The Russian FSB has allegedly procured a sophisticated botnet that can launch harmful DDoS attacks and manipulate trending social media topics across all platforms. These findings are from a report following security experts’ analysis of documents stolen from a Russian government contractor previously victimised by the ‘Digital Revolution’ hacktivist group in March 2020.
From the analysis, researchers explained that the documents obtained by the hacktivist group had focused on the botnet dubbed Fronton, which can shut down a small country’s internet access. However, based on an in-depth study, the botnet’s primary feature is to deploy coordinated massive cyberattacks.
Fronton botnet’s system allows its users to formulate and arrange internet trending topics on a wide scale through fake social media accounts or bots.
As explained by the analysts, the botnet’s system creates these events called ‘newsbreaks’ via a SANA dashboard. The dashboard is utilised for creating fake social media accounts and provides the creation of newsbreaks or trending topics based on schedule or reactions.
Analysts link the reports regarding the discovered botnet with cybercriminal groups and hackers such as Pavel Sitnikov, who was associated with the APT28 threat group. These allegations come from an assessment that the hacker is an expert on the Fronton botnet’s infrastructure and functionalities.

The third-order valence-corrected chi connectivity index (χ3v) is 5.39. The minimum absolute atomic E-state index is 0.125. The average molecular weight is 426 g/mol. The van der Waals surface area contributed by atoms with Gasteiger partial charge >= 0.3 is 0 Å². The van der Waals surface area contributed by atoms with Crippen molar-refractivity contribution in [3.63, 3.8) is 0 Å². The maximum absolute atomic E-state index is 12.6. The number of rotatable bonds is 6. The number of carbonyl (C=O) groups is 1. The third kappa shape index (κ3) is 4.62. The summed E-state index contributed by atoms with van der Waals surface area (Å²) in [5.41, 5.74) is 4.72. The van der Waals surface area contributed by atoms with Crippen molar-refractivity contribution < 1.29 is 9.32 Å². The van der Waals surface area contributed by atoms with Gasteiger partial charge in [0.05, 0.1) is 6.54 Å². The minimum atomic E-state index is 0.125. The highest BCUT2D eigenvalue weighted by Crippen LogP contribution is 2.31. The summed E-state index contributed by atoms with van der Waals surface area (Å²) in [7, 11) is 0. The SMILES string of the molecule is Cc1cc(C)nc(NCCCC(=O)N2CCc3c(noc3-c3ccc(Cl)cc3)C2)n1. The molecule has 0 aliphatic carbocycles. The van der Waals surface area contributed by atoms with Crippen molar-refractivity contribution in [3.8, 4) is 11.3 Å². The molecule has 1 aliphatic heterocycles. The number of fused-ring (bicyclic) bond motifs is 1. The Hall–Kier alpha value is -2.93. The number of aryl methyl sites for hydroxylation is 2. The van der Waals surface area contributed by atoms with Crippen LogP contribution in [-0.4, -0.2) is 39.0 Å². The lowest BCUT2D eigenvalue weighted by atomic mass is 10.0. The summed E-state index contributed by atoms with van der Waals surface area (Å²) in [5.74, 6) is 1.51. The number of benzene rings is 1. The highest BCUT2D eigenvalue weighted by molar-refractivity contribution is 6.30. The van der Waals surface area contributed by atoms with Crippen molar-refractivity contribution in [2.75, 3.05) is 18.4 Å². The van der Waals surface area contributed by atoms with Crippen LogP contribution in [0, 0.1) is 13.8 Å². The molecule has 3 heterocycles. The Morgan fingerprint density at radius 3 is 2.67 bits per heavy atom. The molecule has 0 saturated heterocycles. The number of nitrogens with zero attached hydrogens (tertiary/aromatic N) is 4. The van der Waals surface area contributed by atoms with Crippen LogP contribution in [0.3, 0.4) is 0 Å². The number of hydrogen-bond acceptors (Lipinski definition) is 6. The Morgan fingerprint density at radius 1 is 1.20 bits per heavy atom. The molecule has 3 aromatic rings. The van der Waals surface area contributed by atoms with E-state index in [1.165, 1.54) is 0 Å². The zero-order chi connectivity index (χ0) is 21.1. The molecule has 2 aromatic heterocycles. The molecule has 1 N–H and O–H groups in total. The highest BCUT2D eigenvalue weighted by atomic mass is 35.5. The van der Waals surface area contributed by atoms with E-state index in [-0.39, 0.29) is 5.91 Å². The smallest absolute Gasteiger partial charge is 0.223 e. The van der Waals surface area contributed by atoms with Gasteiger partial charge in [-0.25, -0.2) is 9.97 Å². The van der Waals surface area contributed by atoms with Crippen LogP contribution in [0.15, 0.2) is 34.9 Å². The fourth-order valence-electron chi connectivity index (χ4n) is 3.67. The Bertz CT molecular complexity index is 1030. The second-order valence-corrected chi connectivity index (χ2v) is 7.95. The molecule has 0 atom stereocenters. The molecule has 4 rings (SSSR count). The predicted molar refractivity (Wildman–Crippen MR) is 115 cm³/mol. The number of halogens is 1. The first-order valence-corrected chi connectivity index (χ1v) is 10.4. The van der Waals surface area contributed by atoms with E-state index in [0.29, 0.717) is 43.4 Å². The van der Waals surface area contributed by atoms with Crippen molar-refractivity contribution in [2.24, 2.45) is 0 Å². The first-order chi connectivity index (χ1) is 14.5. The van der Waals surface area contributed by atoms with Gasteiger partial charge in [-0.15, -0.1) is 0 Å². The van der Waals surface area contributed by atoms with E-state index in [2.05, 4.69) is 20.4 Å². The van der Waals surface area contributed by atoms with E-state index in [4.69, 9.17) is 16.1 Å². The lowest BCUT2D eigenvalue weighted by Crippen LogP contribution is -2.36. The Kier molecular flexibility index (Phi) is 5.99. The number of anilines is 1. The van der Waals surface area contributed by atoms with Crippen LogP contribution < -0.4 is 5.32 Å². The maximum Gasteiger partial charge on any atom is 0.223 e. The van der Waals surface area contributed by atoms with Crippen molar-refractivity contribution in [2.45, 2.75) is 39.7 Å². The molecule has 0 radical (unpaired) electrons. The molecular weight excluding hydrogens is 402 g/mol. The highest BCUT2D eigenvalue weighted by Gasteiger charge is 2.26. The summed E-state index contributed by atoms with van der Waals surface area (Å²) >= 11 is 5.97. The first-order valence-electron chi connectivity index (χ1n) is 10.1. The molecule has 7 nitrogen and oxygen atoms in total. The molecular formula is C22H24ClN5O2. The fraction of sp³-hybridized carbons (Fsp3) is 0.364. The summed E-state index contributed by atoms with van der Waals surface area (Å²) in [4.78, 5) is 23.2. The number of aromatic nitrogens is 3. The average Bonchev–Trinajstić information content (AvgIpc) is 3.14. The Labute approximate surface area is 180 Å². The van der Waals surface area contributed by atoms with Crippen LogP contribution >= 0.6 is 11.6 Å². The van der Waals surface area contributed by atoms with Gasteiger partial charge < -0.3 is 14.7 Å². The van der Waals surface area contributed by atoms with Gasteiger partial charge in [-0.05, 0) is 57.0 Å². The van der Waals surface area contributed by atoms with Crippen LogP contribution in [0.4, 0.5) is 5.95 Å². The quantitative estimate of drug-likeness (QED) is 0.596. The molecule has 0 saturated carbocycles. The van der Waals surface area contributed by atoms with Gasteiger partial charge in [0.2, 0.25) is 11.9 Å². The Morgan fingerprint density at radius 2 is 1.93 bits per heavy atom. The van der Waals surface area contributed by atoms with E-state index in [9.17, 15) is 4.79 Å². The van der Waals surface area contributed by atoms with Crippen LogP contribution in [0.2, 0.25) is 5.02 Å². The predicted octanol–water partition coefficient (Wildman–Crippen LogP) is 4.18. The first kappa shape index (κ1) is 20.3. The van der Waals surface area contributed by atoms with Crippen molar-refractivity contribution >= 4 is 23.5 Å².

Furthermore, the ‘Digital Revolution’ hacktivist group also released a demo video of how the SANA dashboard works, including how they customised it per whichever social media platform, such as Facebook and Twitter. The operators of SANA can also configure the reactions and comments done by bot accounts and the other activities they could do to manipulate events online.
Mainly focusing on its ‘newsbreak’ feature, its operators can easily create buzz online on any topics of interest, alongside how the bot users react. All the interactions that the bots can do are programmed through the dashboard, including patterned responses based on time intervals.
Security experts and social media firms worldwide have long observed the widespread inauthentic behaviour they detect on online platforms, including the prevalence of fake user accounts utilised for political propaganda on all sides of the world.